Of a heart aneurysm, former Browns quarterback Otto Graham, a Hall of Famer who from 1946 to '55 led Cleveland to 10 straight title games. (They won seven.) SI's Paul Zimmerman recalls the man who could thread any needle.
Watching Graham and his Browns in the All-America Football Conference was to see a brand of football that was way ahead of its time. The NFL, in the late 1940s, was shaking off the traces of the single wing. The T formation was still a learning experience. Pass protection was primitive, and quarterbacks completed less than 50% of their passes. But the Browns, whose offensive line employed Paul Brown's technique of cup blocking and chanted "Nobody touches Graham" as they broke the huddle, helped make Otto the most precise and meticulous passer the game had ever seen. In 1953 he connected on 64.7% of his throws.
Cleveland breezed through four AAFC titles before joining the NFL in 1950. That year, at one of the keynote games in league history, the Browns played the two-time NFL champion Eagles in Philadelphia. I sat in the end zone and watched Graham play the defenders like violins, working the corners with comeback routes off quick, timed squareouts and, when they loosened up, hitting them up the middle with 238-pound fullback Marion Motley. The final score was 35-10. "It was those comebacks off the quick outs that killed 'em," Graham told me years later. "They were something I worked out with my receivers, Dante Lavelli and Mac Speedie. Throw the timed pattern, but have them break back toward me at the end of it. Defensive backs couldn't react to that."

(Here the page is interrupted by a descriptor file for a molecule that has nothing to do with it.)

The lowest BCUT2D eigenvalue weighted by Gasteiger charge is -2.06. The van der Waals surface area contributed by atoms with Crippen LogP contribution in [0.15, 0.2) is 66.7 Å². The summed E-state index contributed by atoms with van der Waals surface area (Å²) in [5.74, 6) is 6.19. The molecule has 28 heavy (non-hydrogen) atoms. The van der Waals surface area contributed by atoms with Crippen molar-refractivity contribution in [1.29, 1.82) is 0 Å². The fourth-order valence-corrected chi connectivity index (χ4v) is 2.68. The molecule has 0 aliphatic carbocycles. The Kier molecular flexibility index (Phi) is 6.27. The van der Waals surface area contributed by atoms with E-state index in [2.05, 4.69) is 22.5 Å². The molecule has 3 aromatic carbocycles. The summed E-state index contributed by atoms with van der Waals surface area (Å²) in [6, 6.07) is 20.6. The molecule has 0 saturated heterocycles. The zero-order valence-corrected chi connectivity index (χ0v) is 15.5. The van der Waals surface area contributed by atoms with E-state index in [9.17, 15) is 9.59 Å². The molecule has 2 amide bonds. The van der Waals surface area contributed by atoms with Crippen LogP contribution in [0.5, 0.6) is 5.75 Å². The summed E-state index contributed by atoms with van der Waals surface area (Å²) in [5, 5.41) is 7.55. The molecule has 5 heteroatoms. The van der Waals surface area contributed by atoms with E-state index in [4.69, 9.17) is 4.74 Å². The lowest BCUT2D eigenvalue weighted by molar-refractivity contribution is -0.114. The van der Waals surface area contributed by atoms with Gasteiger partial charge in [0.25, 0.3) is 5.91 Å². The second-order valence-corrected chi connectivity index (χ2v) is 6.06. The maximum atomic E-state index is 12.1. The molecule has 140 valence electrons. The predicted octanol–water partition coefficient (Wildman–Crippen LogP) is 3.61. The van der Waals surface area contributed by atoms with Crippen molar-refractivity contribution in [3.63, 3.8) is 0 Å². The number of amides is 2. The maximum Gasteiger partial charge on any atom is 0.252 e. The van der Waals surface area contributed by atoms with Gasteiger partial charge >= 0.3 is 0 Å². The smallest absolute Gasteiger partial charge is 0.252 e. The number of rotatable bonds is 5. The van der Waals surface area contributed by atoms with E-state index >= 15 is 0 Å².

What he didn't mention was that it took utmost accuracy to make the whole thing work, and until John Unitas and Joe Montana arrived no one was as accurate as Graham. One story was about how one of his teammates bent a wire coat hanger into a diamond shape one day and challenged Graham to throw a football through it from 15 feet away. He went 10 for 10.
He played in the NFL for six years and reached the championship game in each one, and his effect on his teammates was electric. They just never felt they could lose a game he was quarterbacking. How would I rate him, alltime? Top five, along with Montana, Unitas, Sammy Baugh, Sid Luckman and John Elway. But no one was as great a winner as Graham.